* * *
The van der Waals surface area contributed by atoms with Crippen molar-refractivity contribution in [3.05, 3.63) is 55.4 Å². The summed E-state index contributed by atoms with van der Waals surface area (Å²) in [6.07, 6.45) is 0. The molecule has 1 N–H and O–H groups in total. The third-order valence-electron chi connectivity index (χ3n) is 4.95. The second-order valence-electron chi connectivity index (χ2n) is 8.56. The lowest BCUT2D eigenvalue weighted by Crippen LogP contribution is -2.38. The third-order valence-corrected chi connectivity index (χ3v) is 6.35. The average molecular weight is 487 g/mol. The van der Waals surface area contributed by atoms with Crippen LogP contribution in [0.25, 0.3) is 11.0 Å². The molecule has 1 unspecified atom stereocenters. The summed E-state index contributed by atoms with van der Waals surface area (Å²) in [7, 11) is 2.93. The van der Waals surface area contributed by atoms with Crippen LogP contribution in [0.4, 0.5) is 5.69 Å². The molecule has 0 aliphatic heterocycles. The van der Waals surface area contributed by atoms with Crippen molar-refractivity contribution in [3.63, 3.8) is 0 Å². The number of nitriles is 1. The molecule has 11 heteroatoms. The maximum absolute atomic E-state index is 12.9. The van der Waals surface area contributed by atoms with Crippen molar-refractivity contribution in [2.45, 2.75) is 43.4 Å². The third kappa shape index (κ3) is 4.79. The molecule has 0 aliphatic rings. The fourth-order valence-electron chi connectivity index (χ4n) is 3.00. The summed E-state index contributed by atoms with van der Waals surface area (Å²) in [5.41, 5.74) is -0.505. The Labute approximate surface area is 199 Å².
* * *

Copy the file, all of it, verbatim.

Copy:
The van der Waals surface area contributed by atoms with Crippen molar-refractivity contribution in [3.05, 3.63) is 55.4 Å². The summed E-state index contributed by atoms with van der Waals surface area (Å²) in [6.07, 6.45) is 0. The molecule has 1 N–H and O–H groups in total. The third-order valence-electron chi connectivity index (χ3n) is 4.95. The second-order valence-electron chi connectivity index (χ2n) is 8.56. The lowest BCUT2D eigenvalue weighted by Crippen LogP contribution is -2.38. The third-order valence-corrected chi connectivity index (χ3v) is 6.35. The average molecular weight is 487 g/mol. The van der Waals surface area contributed by atoms with Crippen LogP contribution in [0.25, 0.3) is 11.0 Å². The molecule has 1 unspecified atom stereocenters. The summed E-state index contributed by atoms with van der Waals surface area (Å²) in [7, 11) is 2.93. The van der Waals surface area contributed by atoms with Crippen LogP contribution in [0.4, 0.5) is 5.69 Å². The molecule has 0 aliphatic heterocycles. The van der Waals surface area contributed by atoms with Crippen molar-refractivity contribution in [3.63, 3.8) is 0 Å². The number of nitriles is 1. The molecule has 11 heteroatoms. The maximum absolute atomic E-state index is 12.9. The van der Waals surface area contributed by atoms with Crippen molar-refractivity contribution in [2.45, 2.75) is 43.4 Å². The third kappa shape index (κ3) is 4.79. The molecule has 0 aliphatic rings. The fourth-order valence-electron chi connectivity index (χ4n) is 3.00. The summed E-state index contributed by atoms with van der Waals surface area (Å²) in [5.41, 5.74) is -0.505. The Labute approximate surface area is 199 Å².